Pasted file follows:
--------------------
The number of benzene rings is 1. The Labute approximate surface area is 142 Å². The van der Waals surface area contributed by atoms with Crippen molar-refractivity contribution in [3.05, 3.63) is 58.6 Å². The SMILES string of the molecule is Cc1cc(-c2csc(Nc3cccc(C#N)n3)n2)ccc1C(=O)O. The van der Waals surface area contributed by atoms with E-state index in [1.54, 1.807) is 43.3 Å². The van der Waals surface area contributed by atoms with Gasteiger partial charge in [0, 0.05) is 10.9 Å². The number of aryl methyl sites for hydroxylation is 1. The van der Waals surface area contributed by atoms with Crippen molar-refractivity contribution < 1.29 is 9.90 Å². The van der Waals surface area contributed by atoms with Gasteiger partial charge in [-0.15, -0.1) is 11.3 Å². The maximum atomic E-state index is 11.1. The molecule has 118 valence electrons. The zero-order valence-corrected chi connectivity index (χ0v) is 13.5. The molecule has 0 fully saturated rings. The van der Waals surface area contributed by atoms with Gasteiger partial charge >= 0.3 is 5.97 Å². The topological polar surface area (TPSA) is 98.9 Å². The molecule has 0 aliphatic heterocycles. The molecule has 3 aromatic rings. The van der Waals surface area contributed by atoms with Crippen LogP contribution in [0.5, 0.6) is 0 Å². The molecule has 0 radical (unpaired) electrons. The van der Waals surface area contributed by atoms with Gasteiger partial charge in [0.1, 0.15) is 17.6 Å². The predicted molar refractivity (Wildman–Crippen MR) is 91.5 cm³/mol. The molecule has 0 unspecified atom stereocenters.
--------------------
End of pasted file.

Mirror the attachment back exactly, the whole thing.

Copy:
The number of benzene rings is 1. The Labute approximate surface area is 142 Å². The van der Waals surface area contributed by atoms with Crippen molar-refractivity contribution in [3.05, 3.63) is 58.6 Å². The SMILES string of the molecule is Cc1cc(-c2csc(Nc3cccc(C#N)n3)n2)ccc1C(=O)O. The van der Waals surface area contributed by atoms with E-state index in [1.54, 1.807) is 43.3 Å². The van der Waals surface area contributed by atoms with Gasteiger partial charge in [0, 0.05) is 10.9 Å². The number of aryl methyl sites for hydroxylation is 1. The van der Waals surface area contributed by atoms with Crippen molar-refractivity contribution < 1.29 is 9.90 Å². The van der Waals surface area contributed by atoms with Gasteiger partial charge in [-0.15, -0.1) is 11.3 Å². The maximum atomic E-state index is 11.1. The molecule has 118 valence electrons. The zero-order valence-corrected chi connectivity index (χ0v) is 13.5. The molecule has 0 fully saturated rings. The van der Waals surface area contributed by atoms with Gasteiger partial charge >= 0.3 is 5.97 Å². The topological polar surface area (TPSA) is 98.9 Å². The molecule has 0 aliphatic heterocycles. The molecule has 3 aromatic rings. The van der Waals surface area contributed by atoms with Crippen LogP contribution in [0.5, 0.6) is 0 Å². The molecule has 0 radical (unpaired) electrons. The van der Waals surface area contributed by atoms with Gasteiger partial charge in [0.1, 0.15) is 17.6 Å². The predicted molar refractivity (Wildman–Crippen MR) is 91.5 cm³/mol. The molecule has 0 unspecified atom stereocenters.